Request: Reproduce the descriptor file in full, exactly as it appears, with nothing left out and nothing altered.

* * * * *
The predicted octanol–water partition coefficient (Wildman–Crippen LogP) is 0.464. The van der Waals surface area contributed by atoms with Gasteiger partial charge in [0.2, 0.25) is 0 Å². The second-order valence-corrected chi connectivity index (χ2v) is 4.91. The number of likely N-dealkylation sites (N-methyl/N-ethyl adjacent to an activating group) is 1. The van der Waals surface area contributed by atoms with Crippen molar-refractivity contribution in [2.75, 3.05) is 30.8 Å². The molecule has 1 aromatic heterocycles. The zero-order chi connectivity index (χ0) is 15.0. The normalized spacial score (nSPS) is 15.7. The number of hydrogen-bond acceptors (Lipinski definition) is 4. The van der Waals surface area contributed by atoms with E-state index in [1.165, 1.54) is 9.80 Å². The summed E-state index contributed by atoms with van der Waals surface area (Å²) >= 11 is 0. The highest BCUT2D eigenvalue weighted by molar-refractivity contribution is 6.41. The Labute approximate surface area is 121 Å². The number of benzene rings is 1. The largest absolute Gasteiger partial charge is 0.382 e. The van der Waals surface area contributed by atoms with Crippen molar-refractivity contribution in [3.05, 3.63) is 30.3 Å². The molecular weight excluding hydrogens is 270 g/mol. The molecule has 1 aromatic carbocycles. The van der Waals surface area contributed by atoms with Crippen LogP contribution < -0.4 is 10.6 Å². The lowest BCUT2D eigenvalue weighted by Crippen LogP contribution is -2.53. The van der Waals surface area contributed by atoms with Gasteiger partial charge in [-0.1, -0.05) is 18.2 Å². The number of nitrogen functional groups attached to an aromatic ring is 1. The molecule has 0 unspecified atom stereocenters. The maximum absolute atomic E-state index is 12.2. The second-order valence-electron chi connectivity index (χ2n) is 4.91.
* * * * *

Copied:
The predicted octanol–water partition coefficient (Wildman–Crippen LogP) is 0.464. The van der Waals surface area contributed by atoms with Gasteiger partial charge in [0.2, 0.25) is 0 Å². The second-order valence-corrected chi connectivity index (χ2v) is 4.91. The number of likely N-dealkylation sites (N-methyl/N-ethyl adjacent to an activating group) is 1. The van der Waals surface area contributed by atoms with Crippen molar-refractivity contribution in [2.75, 3.05) is 30.8 Å². The molecule has 1 aromatic heterocycles. The zero-order chi connectivity index (χ0) is 15.0. The normalized spacial score (nSPS) is 15.7. The number of hydrogen-bond acceptors (Lipinski definition) is 4. The van der Waals surface area contributed by atoms with E-state index in [1.165, 1.54) is 9.80 Å². The summed E-state index contributed by atoms with van der Waals surface area (Å²) >= 11 is 0. The highest BCUT2D eigenvalue weighted by molar-refractivity contribution is 6.41. The Labute approximate surface area is 121 Å². The number of benzene rings is 1. The largest absolute Gasteiger partial charge is 0.382 e. The van der Waals surface area contributed by atoms with Crippen molar-refractivity contribution in [3.05, 3.63) is 30.3 Å². The molecular weight excluding hydrogens is 270 g/mol. The molecule has 1 aromatic carbocycles. The van der Waals surface area contributed by atoms with Crippen LogP contribution < -0.4 is 10.6 Å². The lowest BCUT2D eigenvalue weighted by Crippen LogP contribution is -2.53. The van der Waals surface area contributed by atoms with Gasteiger partial charge in [-0.1, -0.05) is 18.2 Å². The number of nitrogen functional groups attached to an aromatic ring is 1. The molecule has 0 unspecified atom stereocenters. The maximum absolute atomic E-state index is 12.2. The second-order valence-electron chi connectivity index (χ2n) is 4.91.